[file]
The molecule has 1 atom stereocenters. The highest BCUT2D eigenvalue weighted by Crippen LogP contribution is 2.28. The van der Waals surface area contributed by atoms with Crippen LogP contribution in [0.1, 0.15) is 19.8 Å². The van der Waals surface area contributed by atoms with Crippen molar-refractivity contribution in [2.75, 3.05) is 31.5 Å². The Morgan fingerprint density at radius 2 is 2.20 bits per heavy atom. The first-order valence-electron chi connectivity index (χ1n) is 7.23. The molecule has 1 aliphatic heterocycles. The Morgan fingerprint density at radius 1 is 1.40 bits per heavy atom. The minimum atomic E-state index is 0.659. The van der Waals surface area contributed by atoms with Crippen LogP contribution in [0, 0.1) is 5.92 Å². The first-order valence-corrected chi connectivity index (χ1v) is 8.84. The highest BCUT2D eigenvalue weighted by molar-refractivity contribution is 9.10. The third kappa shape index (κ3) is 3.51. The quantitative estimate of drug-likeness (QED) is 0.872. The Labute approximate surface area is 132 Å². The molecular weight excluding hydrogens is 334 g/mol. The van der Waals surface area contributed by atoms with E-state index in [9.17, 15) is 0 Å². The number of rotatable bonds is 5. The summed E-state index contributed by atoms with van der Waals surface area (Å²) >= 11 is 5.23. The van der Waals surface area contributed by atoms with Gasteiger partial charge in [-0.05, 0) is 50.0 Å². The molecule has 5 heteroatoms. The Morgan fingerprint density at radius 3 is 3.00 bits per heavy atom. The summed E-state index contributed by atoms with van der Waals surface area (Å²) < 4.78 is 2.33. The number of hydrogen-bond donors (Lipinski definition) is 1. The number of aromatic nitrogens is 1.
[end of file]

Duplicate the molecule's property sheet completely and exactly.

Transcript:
The molecule has 1 atom stereocenters. The highest BCUT2D eigenvalue weighted by Crippen LogP contribution is 2.28. The van der Waals surface area contributed by atoms with Crippen LogP contribution in [0.1, 0.15) is 19.8 Å². The van der Waals surface area contributed by atoms with Crippen molar-refractivity contribution in [2.75, 3.05) is 31.5 Å². The Morgan fingerprint density at radius 2 is 2.20 bits per heavy atom. The first-order valence-electron chi connectivity index (χ1n) is 7.23. The molecule has 1 aliphatic heterocycles. The Morgan fingerprint density at radius 1 is 1.40 bits per heavy atom. The minimum atomic E-state index is 0.659. The van der Waals surface area contributed by atoms with Crippen LogP contribution in [0, 0.1) is 5.92 Å². The first-order valence-corrected chi connectivity index (χ1v) is 8.84. The highest BCUT2D eigenvalue weighted by molar-refractivity contribution is 9.10. The third kappa shape index (κ3) is 3.51. The quantitative estimate of drug-likeness (QED) is 0.872. The Labute approximate surface area is 132 Å². The molecular weight excluding hydrogens is 334 g/mol. The van der Waals surface area contributed by atoms with E-state index in [9.17, 15) is 0 Å². The number of rotatable bonds is 5. The summed E-state index contributed by atoms with van der Waals surface area (Å²) >= 11 is 5.23. The van der Waals surface area contributed by atoms with Gasteiger partial charge in [-0.05, 0) is 50.0 Å². The molecule has 5 heteroatoms. The Morgan fingerprint density at radius 3 is 3.00 bits per heavy atom. The summed E-state index contributed by atoms with van der Waals surface area (Å²) < 4.78 is 2.33. The number of hydrogen-bond donors (Lipinski definition) is 1. The number of aromatic nitrogens is 1.